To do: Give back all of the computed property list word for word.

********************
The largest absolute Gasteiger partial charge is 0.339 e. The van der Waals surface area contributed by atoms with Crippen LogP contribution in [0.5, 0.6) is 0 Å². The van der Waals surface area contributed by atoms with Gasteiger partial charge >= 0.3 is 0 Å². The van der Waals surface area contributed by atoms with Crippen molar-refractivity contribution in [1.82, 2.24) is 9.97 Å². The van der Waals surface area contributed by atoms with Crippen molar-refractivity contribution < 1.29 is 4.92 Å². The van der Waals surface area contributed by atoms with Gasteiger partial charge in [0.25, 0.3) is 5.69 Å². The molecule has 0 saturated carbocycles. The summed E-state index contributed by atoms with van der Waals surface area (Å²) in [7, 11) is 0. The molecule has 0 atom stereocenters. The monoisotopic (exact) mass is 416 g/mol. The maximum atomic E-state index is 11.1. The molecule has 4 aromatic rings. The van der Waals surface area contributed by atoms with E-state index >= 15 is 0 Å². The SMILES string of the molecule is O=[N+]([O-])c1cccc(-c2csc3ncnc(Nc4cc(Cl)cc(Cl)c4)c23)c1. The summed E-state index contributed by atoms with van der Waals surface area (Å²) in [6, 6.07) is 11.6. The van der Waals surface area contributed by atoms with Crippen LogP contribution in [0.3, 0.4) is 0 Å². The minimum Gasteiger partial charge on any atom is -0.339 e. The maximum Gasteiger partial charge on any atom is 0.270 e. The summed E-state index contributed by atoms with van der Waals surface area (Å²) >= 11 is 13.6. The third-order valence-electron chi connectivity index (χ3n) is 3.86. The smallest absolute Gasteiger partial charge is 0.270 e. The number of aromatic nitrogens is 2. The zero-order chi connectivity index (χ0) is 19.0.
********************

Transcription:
The largest absolute Gasteiger partial charge is 0.339 e. The van der Waals surface area contributed by atoms with Crippen LogP contribution in [0.5, 0.6) is 0 Å². The van der Waals surface area contributed by atoms with Gasteiger partial charge >= 0.3 is 0 Å². The van der Waals surface area contributed by atoms with Crippen molar-refractivity contribution in [1.82, 2.24) is 9.97 Å². The van der Waals surface area contributed by atoms with Crippen molar-refractivity contribution < 1.29 is 4.92 Å². The van der Waals surface area contributed by atoms with Gasteiger partial charge in [0.25, 0.3) is 5.69 Å². The molecule has 0 saturated carbocycles. The summed E-state index contributed by atoms with van der Waals surface area (Å²) in [7, 11) is 0. The molecule has 0 atom stereocenters. The monoisotopic (exact) mass is 416 g/mol. The maximum atomic E-state index is 11.1. The molecule has 4 aromatic rings. The van der Waals surface area contributed by atoms with E-state index >= 15 is 0 Å². The SMILES string of the molecule is O=[N+]([O-])c1cccc(-c2csc3ncnc(Nc4cc(Cl)cc(Cl)c4)c23)c1. The summed E-state index contributed by atoms with van der Waals surface area (Å²) in [6, 6.07) is 11.6. The van der Waals surface area contributed by atoms with Crippen LogP contribution in [0.3, 0.4) is 0 Å². The minimum Gasteiger partial charge on any atom is -0.339 e. The maximum Gasteiger partial charge on any atom is 0.270 e. The summed E-state index contributed by atoms with van der Waals surface area (Å²) >= 11 is 13.6. The third-order valence-electron chi connectivity index (χ3n) is 3.86. The smallest absolute Gasteiger partial charge is 0.270 e. The number of aromatic nitrogens is 2. The zero-order chi connectivity index (χ0) is 19.0.